The parents of a little girl whose head is as big as a watermelon has begged the public for help to save their daughter.
A baby girl suffering from a rare medical condition that has seen her head double in size has left doctors seriously worried.
Jaya Dalvi, four months, was born with hydrocephalus – a build-up of fluid inside her skull which could kill her. It means her head was larger than average when she was born and has since grown rapidly to 71cm in circumference.
According to Dailymail, doctors say the average size for a baby girl her age is around 38cm. She needs immediate surgical operation to correct the defect for her not to be permanently disabled.
However, the problem is that Javi’s family, who live in the rural village of Valasad in Gujarat, a state in western India, can’t afford to pay for the specialist care at a private hospital.
Her father, Bhavesh Dalvi, 30, is a farmer earning just £2 a day, so he and his wife Jaywanti have been forced to take the baby to a state-run medical centre.
He said: ‘We are trying everything possible to save our daughter.
‘Unfortunately, whatever we have managed to pool in is too little for her treatment.
‘I request to all kind-hearted people out there to please help me save my daughter, I cannot helplessly see her die in front of my eyes.’
Dr Manoj Patel, who often sees Jaya at Surat Hospital, said: ‘If not treated in time, the disease progresses very quickly.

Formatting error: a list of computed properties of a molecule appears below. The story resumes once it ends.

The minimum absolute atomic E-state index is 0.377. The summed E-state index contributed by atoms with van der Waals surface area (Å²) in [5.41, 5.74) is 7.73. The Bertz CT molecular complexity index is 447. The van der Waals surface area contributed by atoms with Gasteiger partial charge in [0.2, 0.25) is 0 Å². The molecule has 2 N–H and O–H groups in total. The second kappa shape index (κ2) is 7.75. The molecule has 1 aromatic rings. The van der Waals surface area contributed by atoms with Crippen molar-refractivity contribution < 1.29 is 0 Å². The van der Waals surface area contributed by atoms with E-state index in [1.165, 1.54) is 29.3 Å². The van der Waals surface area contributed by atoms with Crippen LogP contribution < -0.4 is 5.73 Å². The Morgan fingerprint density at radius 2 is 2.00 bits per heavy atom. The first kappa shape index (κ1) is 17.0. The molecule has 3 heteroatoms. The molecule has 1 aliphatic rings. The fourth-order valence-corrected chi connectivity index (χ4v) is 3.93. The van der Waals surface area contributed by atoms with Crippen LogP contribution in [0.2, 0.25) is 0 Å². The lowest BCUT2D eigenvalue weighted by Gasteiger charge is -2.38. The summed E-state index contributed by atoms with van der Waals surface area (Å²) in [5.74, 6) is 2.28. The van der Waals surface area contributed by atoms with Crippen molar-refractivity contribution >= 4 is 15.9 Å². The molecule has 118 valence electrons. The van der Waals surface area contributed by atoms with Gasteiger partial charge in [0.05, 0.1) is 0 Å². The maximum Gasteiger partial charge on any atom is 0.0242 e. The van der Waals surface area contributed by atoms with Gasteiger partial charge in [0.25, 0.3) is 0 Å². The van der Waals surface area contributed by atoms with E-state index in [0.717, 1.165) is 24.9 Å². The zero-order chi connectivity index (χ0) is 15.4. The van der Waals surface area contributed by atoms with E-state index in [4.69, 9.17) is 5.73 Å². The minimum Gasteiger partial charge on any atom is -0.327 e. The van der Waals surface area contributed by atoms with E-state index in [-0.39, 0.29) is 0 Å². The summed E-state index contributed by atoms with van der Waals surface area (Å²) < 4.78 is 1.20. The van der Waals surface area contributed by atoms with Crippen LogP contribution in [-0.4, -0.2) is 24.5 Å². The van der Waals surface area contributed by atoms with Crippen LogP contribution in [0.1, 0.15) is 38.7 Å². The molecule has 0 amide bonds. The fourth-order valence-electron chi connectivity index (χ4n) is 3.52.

‘The babies usually die because their brain tissues are unable to adapt to the pressure.’
Treatment for hydrocephalus involves implanting a shunt into the brain to drain excess fluid to another part of the body where it can be more easily reabsorbed.
This thin tube has a valve inside it to control the flow of fluid and to ensure it does not drain too quickly.
Dr Patel added: ‘It’s done by paediatric neurosurgeons but we don’t have the resources to carry out the operation in our facility.
‘The operation is not a very demanding procedure and is usually lasts about 30 minutes.
‘The baby belongs to a poor family, so they cannot afford to expensive treatment for her.’
It is not known what caused Jaya’s defect and is tricky to know how she came to have it without an expert medical opinion.
Dr Patel added: ‘It is near-impossible to know what related conditions she might be suffering from without conducting proper investigations.’
Hydrocephalus is caused by a build-up of the cerebrospinal fluid inside the skull, increasing pressure on the brain inside.